In Guns, Germs, and Steel, Diamond discusses two "tribes", the Chimbu and Daribi, as examples of groups that approached innovation differently. What, to him, accounts for the differences?
The Chimbu and the Daribi are discussed in Chapter 13, p. 252 in the paperback edition of the book. There, we can see that Diamond does not know what accounts for the difference between these two tribes.
Diamond says that the Chimbu were "especially aggressive" in using the technology they saw Westerners using while the Daribi were very reluctant to change. But Diamond does not try to explain what it was about either of these societies that made them the way they were. Instead, he says (on p. 253) that societies vary in essentially random ways when it comes to culture.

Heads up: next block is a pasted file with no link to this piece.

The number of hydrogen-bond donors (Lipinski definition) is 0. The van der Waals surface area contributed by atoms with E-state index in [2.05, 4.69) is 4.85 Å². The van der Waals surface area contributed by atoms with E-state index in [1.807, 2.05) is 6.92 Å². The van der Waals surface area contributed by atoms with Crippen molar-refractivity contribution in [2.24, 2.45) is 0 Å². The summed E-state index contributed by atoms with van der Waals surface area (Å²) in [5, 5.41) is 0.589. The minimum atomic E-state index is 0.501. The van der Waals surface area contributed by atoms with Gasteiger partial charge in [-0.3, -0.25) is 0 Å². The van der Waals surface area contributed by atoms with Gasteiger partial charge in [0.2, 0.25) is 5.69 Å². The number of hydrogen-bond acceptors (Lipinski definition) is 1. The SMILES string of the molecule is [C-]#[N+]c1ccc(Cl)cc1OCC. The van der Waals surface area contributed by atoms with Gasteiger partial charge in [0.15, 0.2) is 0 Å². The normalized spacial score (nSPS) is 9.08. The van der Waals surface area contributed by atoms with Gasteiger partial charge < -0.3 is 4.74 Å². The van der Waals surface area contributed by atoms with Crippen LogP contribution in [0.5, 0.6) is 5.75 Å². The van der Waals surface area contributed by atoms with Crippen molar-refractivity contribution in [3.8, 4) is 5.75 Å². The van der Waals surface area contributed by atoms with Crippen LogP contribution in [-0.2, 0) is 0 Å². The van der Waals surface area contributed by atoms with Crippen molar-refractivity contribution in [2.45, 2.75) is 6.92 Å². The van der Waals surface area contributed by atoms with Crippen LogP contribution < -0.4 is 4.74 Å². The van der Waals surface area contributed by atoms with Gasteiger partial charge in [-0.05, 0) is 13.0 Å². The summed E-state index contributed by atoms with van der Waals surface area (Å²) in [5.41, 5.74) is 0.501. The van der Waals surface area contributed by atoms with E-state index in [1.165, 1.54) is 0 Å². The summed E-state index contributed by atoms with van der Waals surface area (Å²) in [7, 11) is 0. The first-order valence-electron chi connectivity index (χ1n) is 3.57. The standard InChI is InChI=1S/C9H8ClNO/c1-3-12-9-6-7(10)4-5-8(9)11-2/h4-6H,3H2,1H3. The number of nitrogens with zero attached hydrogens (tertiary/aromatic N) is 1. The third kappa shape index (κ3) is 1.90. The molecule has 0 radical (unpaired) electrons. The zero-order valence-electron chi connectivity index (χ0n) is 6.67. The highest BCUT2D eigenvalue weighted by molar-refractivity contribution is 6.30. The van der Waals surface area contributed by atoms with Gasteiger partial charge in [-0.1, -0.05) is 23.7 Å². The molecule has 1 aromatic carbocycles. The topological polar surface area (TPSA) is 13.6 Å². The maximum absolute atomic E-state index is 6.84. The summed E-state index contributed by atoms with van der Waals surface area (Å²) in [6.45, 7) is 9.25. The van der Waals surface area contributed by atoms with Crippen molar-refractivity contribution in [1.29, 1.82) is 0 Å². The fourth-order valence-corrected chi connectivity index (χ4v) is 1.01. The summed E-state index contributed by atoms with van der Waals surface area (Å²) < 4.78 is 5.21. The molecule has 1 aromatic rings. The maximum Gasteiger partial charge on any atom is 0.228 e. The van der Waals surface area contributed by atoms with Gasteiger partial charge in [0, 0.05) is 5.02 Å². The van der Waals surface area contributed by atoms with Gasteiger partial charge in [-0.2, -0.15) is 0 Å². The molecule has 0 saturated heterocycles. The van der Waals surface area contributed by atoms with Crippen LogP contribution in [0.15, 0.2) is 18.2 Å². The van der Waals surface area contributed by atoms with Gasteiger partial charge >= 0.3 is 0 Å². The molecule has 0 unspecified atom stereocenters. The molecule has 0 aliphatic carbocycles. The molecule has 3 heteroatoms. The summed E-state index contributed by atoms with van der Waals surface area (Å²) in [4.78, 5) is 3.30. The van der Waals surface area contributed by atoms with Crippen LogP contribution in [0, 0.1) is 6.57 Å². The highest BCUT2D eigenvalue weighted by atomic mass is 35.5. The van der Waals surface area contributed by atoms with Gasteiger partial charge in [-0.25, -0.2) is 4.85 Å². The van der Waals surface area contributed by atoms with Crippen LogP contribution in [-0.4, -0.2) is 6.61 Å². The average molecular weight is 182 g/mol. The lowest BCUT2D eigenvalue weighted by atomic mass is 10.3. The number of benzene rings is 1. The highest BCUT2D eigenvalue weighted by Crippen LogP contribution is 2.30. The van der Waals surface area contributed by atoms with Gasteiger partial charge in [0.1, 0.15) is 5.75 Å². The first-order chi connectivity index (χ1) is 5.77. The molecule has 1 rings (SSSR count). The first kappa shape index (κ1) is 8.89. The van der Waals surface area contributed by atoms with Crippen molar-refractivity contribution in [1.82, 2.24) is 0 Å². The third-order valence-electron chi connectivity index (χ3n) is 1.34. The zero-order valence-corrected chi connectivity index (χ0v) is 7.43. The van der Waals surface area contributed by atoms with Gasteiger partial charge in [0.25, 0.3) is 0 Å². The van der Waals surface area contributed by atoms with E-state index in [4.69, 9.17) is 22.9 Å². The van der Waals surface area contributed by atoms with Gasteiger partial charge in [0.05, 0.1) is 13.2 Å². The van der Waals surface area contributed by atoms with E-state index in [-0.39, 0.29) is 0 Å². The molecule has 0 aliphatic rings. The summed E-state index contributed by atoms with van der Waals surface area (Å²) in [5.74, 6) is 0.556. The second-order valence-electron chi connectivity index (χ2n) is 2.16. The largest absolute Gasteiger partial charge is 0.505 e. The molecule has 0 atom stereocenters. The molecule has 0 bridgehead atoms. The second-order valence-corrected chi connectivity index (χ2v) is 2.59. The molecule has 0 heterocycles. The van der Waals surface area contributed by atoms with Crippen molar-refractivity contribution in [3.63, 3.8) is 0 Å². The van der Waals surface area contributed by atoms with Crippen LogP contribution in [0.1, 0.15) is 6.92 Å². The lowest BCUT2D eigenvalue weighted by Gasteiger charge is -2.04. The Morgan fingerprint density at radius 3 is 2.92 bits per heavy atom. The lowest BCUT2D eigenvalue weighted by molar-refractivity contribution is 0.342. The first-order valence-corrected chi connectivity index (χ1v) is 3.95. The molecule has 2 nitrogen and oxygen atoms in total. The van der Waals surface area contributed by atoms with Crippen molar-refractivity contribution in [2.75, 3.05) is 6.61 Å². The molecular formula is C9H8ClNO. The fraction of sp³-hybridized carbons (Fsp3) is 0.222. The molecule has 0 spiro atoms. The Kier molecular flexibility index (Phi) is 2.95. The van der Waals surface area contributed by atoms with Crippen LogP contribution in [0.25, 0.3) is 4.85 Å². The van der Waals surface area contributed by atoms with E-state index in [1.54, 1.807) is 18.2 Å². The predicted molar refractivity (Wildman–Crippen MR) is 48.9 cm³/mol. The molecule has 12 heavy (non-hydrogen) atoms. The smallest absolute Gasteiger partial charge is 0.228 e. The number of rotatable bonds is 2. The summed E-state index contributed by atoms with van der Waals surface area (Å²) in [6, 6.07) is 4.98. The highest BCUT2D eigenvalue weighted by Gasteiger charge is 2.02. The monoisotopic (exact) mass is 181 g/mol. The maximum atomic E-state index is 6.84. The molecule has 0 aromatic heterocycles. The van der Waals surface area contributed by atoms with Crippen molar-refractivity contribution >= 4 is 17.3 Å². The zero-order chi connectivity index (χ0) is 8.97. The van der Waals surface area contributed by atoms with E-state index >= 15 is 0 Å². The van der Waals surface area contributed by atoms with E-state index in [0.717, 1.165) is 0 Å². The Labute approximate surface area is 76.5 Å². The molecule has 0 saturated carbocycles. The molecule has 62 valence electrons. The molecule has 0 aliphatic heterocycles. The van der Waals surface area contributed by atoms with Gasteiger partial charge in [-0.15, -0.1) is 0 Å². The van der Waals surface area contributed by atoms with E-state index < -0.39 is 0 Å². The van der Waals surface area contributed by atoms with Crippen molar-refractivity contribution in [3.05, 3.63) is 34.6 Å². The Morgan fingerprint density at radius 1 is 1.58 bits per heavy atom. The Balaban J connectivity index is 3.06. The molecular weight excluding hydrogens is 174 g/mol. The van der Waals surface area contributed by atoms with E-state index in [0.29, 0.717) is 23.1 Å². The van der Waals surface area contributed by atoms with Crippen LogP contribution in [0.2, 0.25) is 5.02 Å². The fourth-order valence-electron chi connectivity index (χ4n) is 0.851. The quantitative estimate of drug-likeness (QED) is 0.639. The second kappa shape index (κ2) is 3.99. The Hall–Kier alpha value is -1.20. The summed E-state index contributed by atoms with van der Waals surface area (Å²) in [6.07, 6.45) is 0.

Diamond is not really concerned with why the two tribes are different. As long as these differences are distributed randomly around the globe (rather than having people from one continent accept change while those from another continent reject it), the differences in culture do not affect Diamond's argument.